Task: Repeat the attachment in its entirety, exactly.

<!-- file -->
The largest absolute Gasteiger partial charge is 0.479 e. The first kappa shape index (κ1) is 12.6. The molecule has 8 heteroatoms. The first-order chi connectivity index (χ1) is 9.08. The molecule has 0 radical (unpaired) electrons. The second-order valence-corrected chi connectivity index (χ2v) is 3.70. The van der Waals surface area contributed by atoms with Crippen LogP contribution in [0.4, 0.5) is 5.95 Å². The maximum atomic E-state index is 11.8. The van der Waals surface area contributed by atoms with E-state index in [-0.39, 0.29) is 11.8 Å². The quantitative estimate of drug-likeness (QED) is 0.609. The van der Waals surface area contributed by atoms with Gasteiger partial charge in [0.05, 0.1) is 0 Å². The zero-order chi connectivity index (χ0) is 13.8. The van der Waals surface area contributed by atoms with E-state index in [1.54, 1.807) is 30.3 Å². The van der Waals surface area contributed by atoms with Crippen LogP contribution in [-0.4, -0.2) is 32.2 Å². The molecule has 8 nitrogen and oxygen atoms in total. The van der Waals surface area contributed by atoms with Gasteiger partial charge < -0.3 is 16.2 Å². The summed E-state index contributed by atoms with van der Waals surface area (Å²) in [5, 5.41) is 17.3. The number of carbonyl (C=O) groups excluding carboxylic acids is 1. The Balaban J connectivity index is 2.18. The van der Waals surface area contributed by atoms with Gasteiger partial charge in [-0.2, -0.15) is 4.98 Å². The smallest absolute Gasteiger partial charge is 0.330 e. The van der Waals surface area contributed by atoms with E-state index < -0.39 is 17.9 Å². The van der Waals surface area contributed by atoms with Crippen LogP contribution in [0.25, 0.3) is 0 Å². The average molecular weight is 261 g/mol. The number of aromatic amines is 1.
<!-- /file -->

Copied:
The largest absolute Gasteiger partial charge is 0.479 e. The first kappa shape index (κ1) is 12.6. The molecule has 8 heteroatoms. The first-order chi connectivity index (χ1) is 9.08. The molecule has 0 radical (unpaired) electrons. The second-order valence-corrected chi connectivity index (χ2v) is 3.70. The van der Waals surface area contributed by atoms with Crippen LogP contribution in [0.4, 0.5) is 5.95 Å². The maximum atomic E-state index is 11.8. The van der Waals surface area contributed by atoms with E-state index in [-0.39, 0.29) is 11.8 Å². The quantitative estimate of drug-likeness (QED) is 0.609. The van der Waals surface area contributed by atoms with Gasteiger partial charge in [0.05, 0.1) is 0 Å². The zero-order chi connectivity index (χ0) is 13.8. The van der Waals surface area contributed by atoms with E-state index in [1.54, 1.807) is 30.3 Å². The van der Waals surface area contributed by atoms with Crippen LogP contribution in [-0.4, -0.2) is 32.2 Å². The molecule has 8 nitrogen and oxygen atoms in total. The van der Waals surface area contributed by atoms with Gasteiger partial charge < -0.3 is 16.2 Å². The summed E-state index contributed by atoms with van der Waals surface area (Å²) in [5, 5.41) is 17.3. The number of carbonyl (C=O) groups excluding carboxylic acids is 1. The Balaban J connectivity index is 2.18. The van der Waals surface area contributed by atoms with Gasteiger partial charge in [-0.2, -0.15) is 4.98 Å². The smallest absolute Gasteiger partial charge is 0.330 e. The van der Waals surface area contributed by atoms with E-state index < -0.39 is 17.9 Å². The van der Waals surface area contributed by atoms with Crippen LogP contribution in [0.25, 0.3) is 0 Å². The average molecular weight is 261 g/mol. The number of aromatic amines is 1.